This morning when I was working on our weekly newsletter that I send every Wednesday for our email subscribers, I noticed there are a few videos by me and Ausra from my and her YouTube channels.
Earlier, it was fairly easy to choose the videos for the newsletter because I wasn't creating much and Ausra had put her YouTube channel with 130+ videos on hold. During a week I would normally create only a couple videos so they would naturally end up in our newsletter.
But people who follow me had probably noticed that this year brought a change in the way I create. Now I try to improvise every day and upload sometimes several videos to YouTube.
For example, this morning I already improvised 3 settings on Genevan Psalms 67, 68 and 69. These are two part improvisations in note-against-note-counterpoint. I intend to gradually make more advanced settings with these beautiful psalms and hymns which will show people how to improvise on any chorale tune they want.
On top of that, recently Ausra has renewed her YouTube channel and started creating harmony videos which I have the pleasure to record with my camera. We are grateful for people who have been commenting about her videos that they are helpful and they could be the basis of a nice harmony course for her. For example, over the weekend she has created 2 videos - one on how to harmonize C major scale in 4 parts and the other on how to harmonize C minor scale in 4 parts. I'm not sure why but the C minor video is more popular than C major.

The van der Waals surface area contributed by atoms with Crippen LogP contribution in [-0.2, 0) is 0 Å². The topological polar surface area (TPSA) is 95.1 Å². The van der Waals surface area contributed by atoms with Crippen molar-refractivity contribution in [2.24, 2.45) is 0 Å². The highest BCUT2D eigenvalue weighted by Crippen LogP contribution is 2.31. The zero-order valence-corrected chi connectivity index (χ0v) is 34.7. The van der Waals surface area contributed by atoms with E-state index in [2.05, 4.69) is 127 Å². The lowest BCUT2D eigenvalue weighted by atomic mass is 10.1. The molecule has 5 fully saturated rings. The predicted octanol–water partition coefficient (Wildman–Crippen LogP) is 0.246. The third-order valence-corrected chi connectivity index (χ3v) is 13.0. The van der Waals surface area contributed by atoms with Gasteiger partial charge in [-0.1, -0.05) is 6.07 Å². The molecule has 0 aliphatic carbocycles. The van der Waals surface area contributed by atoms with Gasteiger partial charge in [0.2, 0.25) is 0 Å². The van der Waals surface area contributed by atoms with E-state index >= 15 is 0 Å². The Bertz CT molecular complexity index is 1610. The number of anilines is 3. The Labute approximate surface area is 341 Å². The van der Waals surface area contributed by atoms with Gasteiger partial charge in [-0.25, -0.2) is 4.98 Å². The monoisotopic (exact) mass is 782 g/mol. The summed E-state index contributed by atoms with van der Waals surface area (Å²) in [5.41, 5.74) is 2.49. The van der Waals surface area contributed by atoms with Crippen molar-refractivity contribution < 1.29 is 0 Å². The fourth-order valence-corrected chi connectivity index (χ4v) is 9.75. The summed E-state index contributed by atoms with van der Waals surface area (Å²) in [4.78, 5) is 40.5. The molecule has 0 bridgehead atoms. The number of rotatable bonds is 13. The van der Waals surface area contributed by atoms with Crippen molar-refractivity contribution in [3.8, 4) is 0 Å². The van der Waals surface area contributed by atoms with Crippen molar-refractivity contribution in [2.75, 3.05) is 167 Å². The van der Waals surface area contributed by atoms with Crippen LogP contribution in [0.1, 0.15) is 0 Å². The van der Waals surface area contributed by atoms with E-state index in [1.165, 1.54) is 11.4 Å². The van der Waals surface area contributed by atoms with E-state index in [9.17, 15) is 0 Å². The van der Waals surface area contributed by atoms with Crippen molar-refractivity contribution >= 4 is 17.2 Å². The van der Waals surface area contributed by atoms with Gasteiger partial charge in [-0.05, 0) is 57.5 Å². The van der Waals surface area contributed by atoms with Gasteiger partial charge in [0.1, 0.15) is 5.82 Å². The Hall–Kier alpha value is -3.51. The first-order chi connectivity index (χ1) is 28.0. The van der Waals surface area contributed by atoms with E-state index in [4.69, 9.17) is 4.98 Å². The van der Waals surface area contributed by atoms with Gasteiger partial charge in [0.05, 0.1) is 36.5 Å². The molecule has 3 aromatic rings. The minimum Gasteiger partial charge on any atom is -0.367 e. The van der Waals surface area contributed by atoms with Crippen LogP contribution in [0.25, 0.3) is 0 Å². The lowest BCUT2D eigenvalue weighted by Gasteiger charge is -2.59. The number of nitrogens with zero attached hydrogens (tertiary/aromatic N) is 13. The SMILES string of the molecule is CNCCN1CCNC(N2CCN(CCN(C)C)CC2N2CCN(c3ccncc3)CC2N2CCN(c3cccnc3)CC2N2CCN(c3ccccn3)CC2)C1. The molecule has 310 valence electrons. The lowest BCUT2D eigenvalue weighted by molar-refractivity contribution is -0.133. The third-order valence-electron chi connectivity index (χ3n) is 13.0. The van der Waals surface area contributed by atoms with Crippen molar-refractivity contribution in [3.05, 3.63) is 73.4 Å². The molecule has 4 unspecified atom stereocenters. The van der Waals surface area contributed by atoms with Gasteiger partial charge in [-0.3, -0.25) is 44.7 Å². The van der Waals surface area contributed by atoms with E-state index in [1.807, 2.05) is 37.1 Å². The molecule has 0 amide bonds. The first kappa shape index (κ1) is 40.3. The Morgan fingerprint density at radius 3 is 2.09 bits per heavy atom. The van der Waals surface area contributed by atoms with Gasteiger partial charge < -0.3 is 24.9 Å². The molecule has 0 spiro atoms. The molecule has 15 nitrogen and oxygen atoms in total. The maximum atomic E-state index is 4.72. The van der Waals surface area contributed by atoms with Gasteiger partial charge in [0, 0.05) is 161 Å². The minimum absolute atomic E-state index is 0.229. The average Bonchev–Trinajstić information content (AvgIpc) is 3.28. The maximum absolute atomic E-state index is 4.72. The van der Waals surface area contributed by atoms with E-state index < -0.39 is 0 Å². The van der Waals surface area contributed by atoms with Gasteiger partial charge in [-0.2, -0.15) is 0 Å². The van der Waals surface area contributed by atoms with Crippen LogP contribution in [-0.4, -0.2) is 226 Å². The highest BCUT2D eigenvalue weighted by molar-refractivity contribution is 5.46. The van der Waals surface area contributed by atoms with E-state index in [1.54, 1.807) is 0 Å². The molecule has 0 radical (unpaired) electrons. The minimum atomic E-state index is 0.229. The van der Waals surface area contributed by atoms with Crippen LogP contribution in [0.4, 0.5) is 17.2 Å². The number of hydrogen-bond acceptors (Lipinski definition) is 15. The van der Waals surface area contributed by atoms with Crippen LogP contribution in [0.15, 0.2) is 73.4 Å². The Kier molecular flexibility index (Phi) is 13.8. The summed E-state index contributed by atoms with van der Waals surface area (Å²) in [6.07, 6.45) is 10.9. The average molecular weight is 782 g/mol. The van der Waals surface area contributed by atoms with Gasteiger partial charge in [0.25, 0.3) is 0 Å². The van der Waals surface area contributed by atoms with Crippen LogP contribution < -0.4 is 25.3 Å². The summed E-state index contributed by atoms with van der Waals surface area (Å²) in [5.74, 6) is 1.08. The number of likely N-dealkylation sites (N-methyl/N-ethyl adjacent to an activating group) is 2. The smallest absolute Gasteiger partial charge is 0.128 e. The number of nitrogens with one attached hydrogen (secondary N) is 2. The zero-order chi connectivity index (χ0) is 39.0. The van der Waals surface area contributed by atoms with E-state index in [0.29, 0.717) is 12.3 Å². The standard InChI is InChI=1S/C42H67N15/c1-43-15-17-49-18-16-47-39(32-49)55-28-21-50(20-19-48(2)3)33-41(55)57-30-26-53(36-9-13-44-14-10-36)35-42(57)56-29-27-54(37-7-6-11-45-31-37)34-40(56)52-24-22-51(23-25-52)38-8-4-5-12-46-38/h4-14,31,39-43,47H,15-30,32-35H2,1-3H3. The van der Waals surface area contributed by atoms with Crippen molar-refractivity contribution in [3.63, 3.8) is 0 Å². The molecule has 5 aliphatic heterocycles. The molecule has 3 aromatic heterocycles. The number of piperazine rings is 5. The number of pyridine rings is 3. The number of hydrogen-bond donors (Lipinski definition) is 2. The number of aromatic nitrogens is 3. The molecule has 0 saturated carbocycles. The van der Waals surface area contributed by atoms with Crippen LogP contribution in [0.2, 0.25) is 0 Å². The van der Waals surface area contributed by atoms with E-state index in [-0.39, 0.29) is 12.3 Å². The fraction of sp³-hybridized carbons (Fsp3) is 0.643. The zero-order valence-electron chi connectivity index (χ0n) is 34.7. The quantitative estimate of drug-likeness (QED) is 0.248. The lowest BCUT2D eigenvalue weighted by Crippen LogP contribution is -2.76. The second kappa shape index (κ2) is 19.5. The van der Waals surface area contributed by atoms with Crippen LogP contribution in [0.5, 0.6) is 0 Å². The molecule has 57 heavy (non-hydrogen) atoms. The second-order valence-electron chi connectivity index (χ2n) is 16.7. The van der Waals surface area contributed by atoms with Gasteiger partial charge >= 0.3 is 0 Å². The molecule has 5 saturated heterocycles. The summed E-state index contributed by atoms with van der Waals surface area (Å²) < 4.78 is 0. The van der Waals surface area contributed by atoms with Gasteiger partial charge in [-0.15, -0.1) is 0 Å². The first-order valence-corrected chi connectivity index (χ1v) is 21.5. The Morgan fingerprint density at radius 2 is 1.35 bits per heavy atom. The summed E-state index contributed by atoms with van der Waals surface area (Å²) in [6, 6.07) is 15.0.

All of this now makes it very hard for me to pick and choose some videos to our newsletter and to our blogs because I don't want to overwhelm our subscribers. But some people are our biggest supporters and don't want to miss anything we create online. So if you really want to stay in touch with everything we create nowadays, subscribing to our channels would be the best option.
Here are the links to my and Ausra channels if you want to take a look:
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Our Hauptwerk Setup:
Drs. Vidas Pinkevicius and Ausra Motuzaite-Pinkeviciene
Organists of Vilnius University , creators of Secrets of Organ Playing.
Don't have an organ at home?
Download paper manuals and pedals, print them out, cut the white spaces, tape the sheets together and you'll be ready to practice anywhere where is a desk and floor. Make sure you have a higher chair.